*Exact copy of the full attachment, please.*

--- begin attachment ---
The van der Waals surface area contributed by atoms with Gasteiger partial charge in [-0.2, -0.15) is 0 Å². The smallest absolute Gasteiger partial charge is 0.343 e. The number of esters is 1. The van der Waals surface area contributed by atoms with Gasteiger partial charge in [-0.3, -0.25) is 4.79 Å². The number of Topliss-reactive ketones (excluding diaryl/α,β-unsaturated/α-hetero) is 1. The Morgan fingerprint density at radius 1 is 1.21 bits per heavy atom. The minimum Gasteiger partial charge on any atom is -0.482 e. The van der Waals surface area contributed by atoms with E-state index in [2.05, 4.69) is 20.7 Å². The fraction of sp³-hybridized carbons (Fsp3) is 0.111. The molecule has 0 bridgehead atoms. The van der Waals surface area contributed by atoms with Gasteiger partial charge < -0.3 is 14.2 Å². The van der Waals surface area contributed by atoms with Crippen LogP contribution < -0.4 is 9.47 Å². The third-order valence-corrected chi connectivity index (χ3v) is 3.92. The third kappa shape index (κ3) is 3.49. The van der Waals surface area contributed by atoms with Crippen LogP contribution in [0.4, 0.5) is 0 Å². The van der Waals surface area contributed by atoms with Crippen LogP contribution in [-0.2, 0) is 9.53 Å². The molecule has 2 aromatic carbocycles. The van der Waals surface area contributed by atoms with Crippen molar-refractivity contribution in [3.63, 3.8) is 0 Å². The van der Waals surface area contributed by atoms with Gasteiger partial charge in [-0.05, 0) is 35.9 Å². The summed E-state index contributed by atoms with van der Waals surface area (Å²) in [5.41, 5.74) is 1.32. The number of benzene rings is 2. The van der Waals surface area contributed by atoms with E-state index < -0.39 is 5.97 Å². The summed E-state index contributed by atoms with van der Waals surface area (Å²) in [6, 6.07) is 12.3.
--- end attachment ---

The van der Waals surface area contributed by atoms with Gasteiger partial charge in [-0.2, -0.15) is 0 Å². The smallest absolute Gasteiger partial charge is 0.343 e. The number of esters is 1. The van der Waals surface area contributed by atoms with Gasteiger partial charge in [-0.3, -0.25) is 4.79 Å². The number of Topliss-reactive ketones (excluding diaryl/α,β-unsaturated/α-hetero) is 1. The Morgan fingerprint density at radius 1 is 1.21 bits per heavy atom. The minimum Gasteiger partial charge on any atom is -0.482 e. The van der Waals surface area contributed by atoms with E-state index in [2.05, 4.69) is 20.7 Å². The fraction of sp³-hybridized carbons (Fsp3) is 0.111. The molecule has 0 bridgehead atoms. The van der Waals surface area contributed by atoms with Gasteiger partial charge < -0.3 is 14.2 Å². The van der Waals surface area contributed by atoms with Crippen LogP contribution < -0.4 is 9.47 Å². The third-order valence-corrected chi connectivity index (χ3v) is 3.92. The third kappa shape index (κ3) is 3.49. The van der Waals surface area contributed by atoms with Crippen LogP contribution in [0.4, 0.5) is 0 Å². The van der Waals surface area contributed by atoms with Crippen LogP contribution in [-0.2, 0) is 9.53 Å². The molecule has 2 aromatic carbocycles. The van der Waals surface area contributed by atoms with Crippen molar-refractivity contribution in [3.63, 3.8) is 0 Å². The van der Waals surface area contributed by atoms with Gasteiger partial charge in [-0.05, 0) is 35.9 Å². The summed E-state index contributed by atoms with van der Waals surface area (Å²) in [5.41, 5.74) is 1.32. The number of benzene rings is 2. The van der Waals surface area contributed by atoms with E-state index < -0.39 is 5.97 Å². The summed E-state index contributed by atoms with van der Waals surface area (Å²) in [6, 6.07) is 12.3.